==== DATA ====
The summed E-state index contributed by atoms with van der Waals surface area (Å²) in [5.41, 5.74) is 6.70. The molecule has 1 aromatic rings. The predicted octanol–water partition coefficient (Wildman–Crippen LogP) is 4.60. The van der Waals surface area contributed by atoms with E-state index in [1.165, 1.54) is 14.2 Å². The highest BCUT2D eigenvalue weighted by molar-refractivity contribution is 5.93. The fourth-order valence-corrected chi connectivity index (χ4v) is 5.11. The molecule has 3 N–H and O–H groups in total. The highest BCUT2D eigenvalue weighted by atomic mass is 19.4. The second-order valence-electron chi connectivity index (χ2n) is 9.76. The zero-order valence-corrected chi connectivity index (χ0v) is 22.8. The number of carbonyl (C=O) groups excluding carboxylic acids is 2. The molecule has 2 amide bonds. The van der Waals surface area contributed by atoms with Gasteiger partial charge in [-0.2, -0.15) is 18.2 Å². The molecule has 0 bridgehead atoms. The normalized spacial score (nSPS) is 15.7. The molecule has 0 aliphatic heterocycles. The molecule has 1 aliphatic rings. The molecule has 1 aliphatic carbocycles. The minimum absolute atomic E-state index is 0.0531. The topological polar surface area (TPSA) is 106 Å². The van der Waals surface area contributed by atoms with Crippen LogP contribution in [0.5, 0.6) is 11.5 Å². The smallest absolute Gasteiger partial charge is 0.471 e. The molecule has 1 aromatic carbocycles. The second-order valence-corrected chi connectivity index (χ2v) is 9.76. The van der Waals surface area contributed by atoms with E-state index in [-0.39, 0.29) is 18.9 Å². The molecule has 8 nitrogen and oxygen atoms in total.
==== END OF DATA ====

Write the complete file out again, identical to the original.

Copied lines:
The summed E-state index contributed by atoms with van der Waals surface area (Å²) in [5.41, 5.74) is 6.70. The molecule has 1 aromatic rings. The predicted octanol–water partition coefficient (Wildman–Crippen LogP) is 4.60. The van der Waals surface area contributed by atoms with E-state index in [1.165, 1.54) is 14.2 Å². The highest BCUT2D eigenvalue weighted by molar-refractivity contribution is 5.93. The fourth-order valence-corrected chi connectivity index (χ4v) is 5.11. The molecule has 3 N–H and O–H groups in total. The highest BCUT2D eigenvalue weighted by atomic mass is 19.4. The second-order valence-electron chi connectivity index (χ2n) is 9.76. The zero-order valence-corrected chi connectivity index (χ0v) is 22.8. The number of carbonyl (C=O) groups excluding carboxylic acids is 2. The molecule has 2 amide bonds. The van der Waals surface area contributed by atoms with Gasteiger partial charge in [-0.2, -0.15) is 18.2 Å². The molecule has 0 bridgehead atoms. The normalized spacial score (nSPS) is 15.7. The molecule has 0 aliphatic heterocycles. The molecule has 1 aliphatic rings. The molecule has 1 aliphatic carbocycles. The minimum absolute atomic E-state index is 0.0531. The topological polar surface area (TPSA) is 106 Å². The van der Waals surface area contributed by atoms with Crippen LogP contribution in [0.5, 0.6) is 11.5 Å². The smallest absolute Gasteiger partial charge is 0.471 e. The molecule has 1 aromatic carbocycles. The second-order valence-corrected chi connectivity index (χ2v) is 9.76. The van der Waals surface area contributed by atoms with E-state index in [-0.39, 0.29) is 18.9 Å². The molecule has 8 nitrogen and oxygen atoms in total.